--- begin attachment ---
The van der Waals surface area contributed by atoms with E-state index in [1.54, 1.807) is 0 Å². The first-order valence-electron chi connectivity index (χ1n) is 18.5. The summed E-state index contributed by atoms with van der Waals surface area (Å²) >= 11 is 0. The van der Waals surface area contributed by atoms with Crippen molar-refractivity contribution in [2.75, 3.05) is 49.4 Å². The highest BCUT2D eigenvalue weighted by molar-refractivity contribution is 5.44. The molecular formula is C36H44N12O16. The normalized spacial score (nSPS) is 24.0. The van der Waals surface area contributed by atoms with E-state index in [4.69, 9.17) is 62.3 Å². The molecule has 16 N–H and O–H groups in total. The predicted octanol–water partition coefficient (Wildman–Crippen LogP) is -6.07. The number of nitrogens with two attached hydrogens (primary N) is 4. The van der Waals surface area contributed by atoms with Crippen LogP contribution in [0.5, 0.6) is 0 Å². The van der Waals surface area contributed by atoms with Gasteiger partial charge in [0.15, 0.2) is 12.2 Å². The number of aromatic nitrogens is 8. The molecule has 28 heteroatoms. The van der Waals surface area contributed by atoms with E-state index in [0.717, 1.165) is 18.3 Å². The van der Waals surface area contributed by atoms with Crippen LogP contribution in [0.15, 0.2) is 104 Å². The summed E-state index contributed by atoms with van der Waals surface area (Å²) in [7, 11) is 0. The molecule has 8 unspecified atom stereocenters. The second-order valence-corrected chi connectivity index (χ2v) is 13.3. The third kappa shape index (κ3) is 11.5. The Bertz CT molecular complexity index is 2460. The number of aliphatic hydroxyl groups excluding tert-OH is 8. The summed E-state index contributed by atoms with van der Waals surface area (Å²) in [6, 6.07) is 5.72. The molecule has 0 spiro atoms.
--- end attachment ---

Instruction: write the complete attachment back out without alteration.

The van der Waals surface area contributed by atoms with E-state index in [1.54, 1.807) is 0 Å². The first-order valence-electron chi connectivity index (χ1n) is 18.5. The summed E-state index contributed by atoms with van der Waals surface area (Å²) >= 11 is 0. The van der Waals surface area contributed by atoms with Crippen molar-refractivity contribution in [2.75, 3.05) is 49.4 Å². The highest BCUT2D eigenvalue weighted by molar-refractivity contribution is 5.44. The molecular formula is C36H44N12O16. The normalized spacial score (nSPS) is 24.0. The van der Waals surface area contributed by atoms with E-state index in [4.69, 9.17) is 62.3 Å². The molecule has 16 N–H and O–H groups in total. The predicted octanol–water partition coefficient (Wildman–Crippen LogP) is -6.07. The number of nitrogens with two attached hydrogens (primary N) is 4. The van der Waals surface area contributed by atoms with Crippen LogP contribution in [0.5, 0.6) is 0 Å². The van der Waals surface area contributed by atoms with Gasteiger partial charge in [0.15, 0.2) is 12.2 Å². The number of aromatic nitrogens is 8. The molecule has 28 heteroatoms. The van der Waals surface area contributed by atoms with E-state index in [0.717, 1.165) is 18.3 Å². The van der Waals surface area contributed by atoms with Crippen LogP contribution in [0.15, 0.2) is 104 Å². The summed E-state index contributed by atoms with van der Waals surface area (Å²) in [7, 11) is 0. The molecule has 8 unspecified atom stereocenters. The second-order valence-corrected chi connectivity index (χ2v) is 13.3. The third kappa shape index (κ3) is 11.5. The Bertz CT molecular complexity index is 2460. The number of aliphatic hydroxyl groups excluding tert-OH is 8. The summed E-state index contributed by atoms with van der Waals surface area (Å²) in [6, 6.07) is 5.72. The molecule has 0 spiro atoms.